Largs, Scotland, UK - February 10, 2020: Largs promenade at high tide just after storm Ciara and still with high winds and Heavy Rain.

Ciara, Sabine, Dennis and more, the name is not what matters, countries in Europe are being hit by several severe storms. European windstorms are not a new thing; they are  a form of a cyclonic storms that hit areas with low atmospheric pressure in the winter season from October to March. Low-pressure areas are commonly north Atlantic, new England coast and Norwegian sea. However, what is happening now is that the storms are moving more toward the inland regions as central Europe, United Kingdom, Netherlands and Norway. This year started with more than four clustering storms that hit 60% of the European countries with threats of the situation getting worse.

Dennis and CIARA in Britain

Britain is living very stormy weather this winter. After  CIARA  that led to the death of a man in his car after a tree fell on him while driving, and more than 20,000 homes lost power across the UK. Around 500 homes and 400 business had been flooded. Soon after, storm Dennis approached, ending the life of a woman. It is essential to realize that the dams built after the 2007 floods are not capable of facing this wave of storms and can easily be breached overnight. Residents are being rescued from their homes with boats and most of the transportation moves have been stopped including flights and train trips. Dennis has become one of the most intense extratropical cyclones on record and expected to get worse in the upcoming week.

Sabine in Germany and other West European countries

Sabine storm is hitting northern and Western Europe and moving south. The peak of the storm took place in Germany where it caused a series of injuries from a falling tree in the city of Saarbrücken to more than 111 flights have been cancelled from Frankfurt airport. The wind speed increased from 120 km/h to 150 km/h throughout one night, causing a severe state of street paralysis initiating unbelievable traffic block.

The storm chaos also included Belgium that got affected with it for about 24 hours and around 60 flights from Brussels airport were cancelled. Reaching out to France, authorities warned of flooding and storm chaos in north France and wind speed reached 140 km/hr. Also, the Netherlands couldn’t escape the storm and got hit with a speed of 140 km/h later. The list is not final as Ireland, Norway and Denmark got affected, and the destruction of the storm reached their lands too.

Up to the present time, the real threat is that each year the climate change effect is getting fiercer and causing massive damages. This state raised a crucial wonder of how buildings should be built to stand in the face of the consequences while working towards saving lives from a ravaging situation.

How should buildings be built to defend storms?

High Winds and Heavy Rain on the Clyde as the storm hits Largs seafront during Storm Ciara

With the severe weather getting more in place, safe buildings became a demand, and there became a need to know how buildings should be built and maintained to offer a suitable shelter for residents or at least to stand still for hours till the rescue arrive? A storm guard home is not necessarily a big giant one with concrete walls and heavy equipment. It can be done on a small-scale building with essential regular maintenance practice:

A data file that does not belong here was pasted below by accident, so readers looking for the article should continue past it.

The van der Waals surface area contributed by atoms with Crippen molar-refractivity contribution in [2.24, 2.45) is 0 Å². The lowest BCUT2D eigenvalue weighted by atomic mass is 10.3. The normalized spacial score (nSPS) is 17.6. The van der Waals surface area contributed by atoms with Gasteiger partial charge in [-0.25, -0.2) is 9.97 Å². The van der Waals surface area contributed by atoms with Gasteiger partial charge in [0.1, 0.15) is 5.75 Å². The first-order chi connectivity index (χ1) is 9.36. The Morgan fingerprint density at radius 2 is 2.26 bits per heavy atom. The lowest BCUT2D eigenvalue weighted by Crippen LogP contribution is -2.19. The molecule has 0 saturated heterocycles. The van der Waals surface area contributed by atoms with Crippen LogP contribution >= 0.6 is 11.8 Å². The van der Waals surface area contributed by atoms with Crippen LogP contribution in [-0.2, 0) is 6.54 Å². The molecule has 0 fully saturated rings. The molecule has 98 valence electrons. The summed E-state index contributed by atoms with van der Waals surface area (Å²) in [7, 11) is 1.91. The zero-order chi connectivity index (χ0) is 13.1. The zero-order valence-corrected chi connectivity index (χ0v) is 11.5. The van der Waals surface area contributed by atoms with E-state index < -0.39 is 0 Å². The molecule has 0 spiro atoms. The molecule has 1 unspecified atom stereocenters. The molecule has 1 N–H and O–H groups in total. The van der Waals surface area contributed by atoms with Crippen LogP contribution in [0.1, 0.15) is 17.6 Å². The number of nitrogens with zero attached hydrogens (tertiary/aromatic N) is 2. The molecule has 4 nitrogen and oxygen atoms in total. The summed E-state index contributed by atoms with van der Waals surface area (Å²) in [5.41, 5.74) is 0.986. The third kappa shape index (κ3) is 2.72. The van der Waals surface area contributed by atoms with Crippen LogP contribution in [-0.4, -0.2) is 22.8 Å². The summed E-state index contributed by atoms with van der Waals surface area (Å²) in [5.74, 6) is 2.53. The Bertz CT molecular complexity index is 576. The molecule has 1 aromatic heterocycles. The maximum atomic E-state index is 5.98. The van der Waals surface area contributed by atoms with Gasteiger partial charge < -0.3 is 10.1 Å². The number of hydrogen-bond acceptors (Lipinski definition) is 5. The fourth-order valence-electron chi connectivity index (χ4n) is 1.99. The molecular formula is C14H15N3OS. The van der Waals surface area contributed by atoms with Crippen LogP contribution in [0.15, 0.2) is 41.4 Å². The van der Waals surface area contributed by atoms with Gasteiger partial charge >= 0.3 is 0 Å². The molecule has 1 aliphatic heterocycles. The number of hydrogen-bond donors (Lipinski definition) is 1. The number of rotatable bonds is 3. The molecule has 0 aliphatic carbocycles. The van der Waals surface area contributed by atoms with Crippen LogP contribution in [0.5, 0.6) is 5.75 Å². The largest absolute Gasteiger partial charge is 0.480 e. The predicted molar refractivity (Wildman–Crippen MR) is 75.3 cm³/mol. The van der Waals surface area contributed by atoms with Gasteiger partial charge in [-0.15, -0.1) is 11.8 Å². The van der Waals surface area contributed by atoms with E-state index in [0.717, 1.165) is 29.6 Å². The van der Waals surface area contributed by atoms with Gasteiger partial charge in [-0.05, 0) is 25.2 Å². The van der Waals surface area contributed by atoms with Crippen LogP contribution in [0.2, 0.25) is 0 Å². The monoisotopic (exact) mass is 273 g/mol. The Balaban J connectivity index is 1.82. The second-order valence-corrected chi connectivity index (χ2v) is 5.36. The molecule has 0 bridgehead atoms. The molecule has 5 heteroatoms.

1. Repair your roof regularly even if there is no defect: It’s essential to check the roof condition before the rainy season begins because a leaky roof can be the first step to a home flood. Deal with a known roofing contractor on a regular basis to make sure that you never forget this step.
  2. Fortify walls from inside or outside: Walls are generally a weak part of the building. Using something as foam spray or light concrete spray to fortify the wall from inside or outside will help the building to stand longer to the storm and confront the destruction.
  3. Use storm-proofing materials: Installing storm-proofing materials as storm panels, accordion shutters and perforated metal screens can provide better options in closing the building openings than standard glass windows to encounter the storm.
  4. Prepare for a suitable shelter: If you are living in one of the exposed to flood or storms areas you have to prepare an insulated shelter made of steel-reinforced concrete and support it with enough supplies of food, charging electrical supply, flashlights, batteries and blankets, because you never know if you entered the shelter how long should you wait inside till the rescue come.
  5. Sloping basement foundations: If your basement is not sloped into the direction of water sewer, then its time now to do it. The alternative for the flooding basement is to buy a water pump to suck water from the ground to outside; however, this is a more costly option and requires a certain capacity and effort.


There is no standardisation for an emergency plan. The size of the tornado, storm, or flood can be predicted, yet the consequences are not. That’s why implementing these minor maintenance instalments are mandatory. If you are having a busy life or coming from a non-engineering background, the best option is to deal with a reputable maintenance contractor who is accurate and up to date. Maintenance contractors now are using software for scheduling, bidding and tracking defects as PlanRadar. This way you ensure that you’ll never miss a maintenance date and he never miss a defect around. All the predictions call for a communal hand of help where everyone participates in their own way for minimising the tragedy and providing a rational path of solutions.